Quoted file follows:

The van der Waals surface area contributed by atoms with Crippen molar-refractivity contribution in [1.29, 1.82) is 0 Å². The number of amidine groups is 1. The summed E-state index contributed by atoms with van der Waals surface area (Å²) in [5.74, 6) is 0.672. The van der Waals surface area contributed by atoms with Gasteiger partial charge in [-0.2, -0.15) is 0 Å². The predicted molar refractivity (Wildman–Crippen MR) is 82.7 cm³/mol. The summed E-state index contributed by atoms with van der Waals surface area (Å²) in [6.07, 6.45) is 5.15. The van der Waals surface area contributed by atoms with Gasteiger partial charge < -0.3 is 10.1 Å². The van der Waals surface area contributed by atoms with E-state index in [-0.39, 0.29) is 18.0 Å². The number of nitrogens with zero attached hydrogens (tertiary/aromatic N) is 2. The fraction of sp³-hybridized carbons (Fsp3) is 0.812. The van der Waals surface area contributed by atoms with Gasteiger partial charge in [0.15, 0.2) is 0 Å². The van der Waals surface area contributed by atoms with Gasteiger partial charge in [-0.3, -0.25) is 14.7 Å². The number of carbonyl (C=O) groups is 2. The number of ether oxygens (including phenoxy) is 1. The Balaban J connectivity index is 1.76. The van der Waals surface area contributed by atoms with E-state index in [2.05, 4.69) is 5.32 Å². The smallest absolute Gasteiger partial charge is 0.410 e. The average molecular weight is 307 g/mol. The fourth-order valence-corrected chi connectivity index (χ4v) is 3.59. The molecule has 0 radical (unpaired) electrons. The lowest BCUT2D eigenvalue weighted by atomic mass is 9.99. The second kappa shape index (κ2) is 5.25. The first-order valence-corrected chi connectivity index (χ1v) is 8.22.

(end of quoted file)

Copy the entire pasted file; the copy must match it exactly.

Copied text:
The van der Waals surface area contributed by atoms with Crippen molar-refractivity contribution in [1.29, 1.82) is 0 Å². The number of amidine groups is 1. The summed E-state index contributed by atoms with van der Waals surface area (Å²) in [5.74, 6) is 0.672. The van der Waals surface area contributed by atoms with Gasteiger partial charge in [-0.2, -0.15) is 0 Å². The predicted molar refractivity (Wildman–Crippen MR) is 82.7 cm³/mol. The summed E-state index contributed by atoms with van der Waals surface area (Å²) in [6.07, 6.45) is 5.15. The van der Waals surface area contributed by atoms with Gasteiger partial charge < -0.3 is 10.1 Å². The van der Waals surface area contributed by atoms with E-state index in [-0.39, 0.29) is 18.0 Å². The number of nitrogens with zero attached hydrogens (tertiary/aromatic N) is 2. The fraction of sp³-hybridized carbons (Fsp3) is 0.812. The van der Waals surface area contributed by atoms with Gasteiger partial charge in [0.15, 0.2) is 0 Å². The van der Waals surface area contributed by atoms with Gasteiger partial charge in [-0.3, -0.25) is 14.7 Å². The number of carbonyl (C=O) groups is 2. The number of ether oxygens (including phenoxy) is 1. The Balaban J connectivity index is 1.76. The van der Waals surface area contributed by atoms with E-state index in [2.05, 4.69) is 5.32 Å². The smallest absolute Gasteiger partial charge is 0.410 e. The average molecular weight is 307 g/mol. The fourth-order valence-corrected chi connectivity index (χ4v) is 3.59. The molecule has 0 radical (unpaired) electrons. The lowest BCUT2D eigenvalue weighted by atomic mass is 9.99. The second kappa shape index (κ2) is 5.25. The first-order valence-corrected chi connectivity index (χ1v) is 8.22.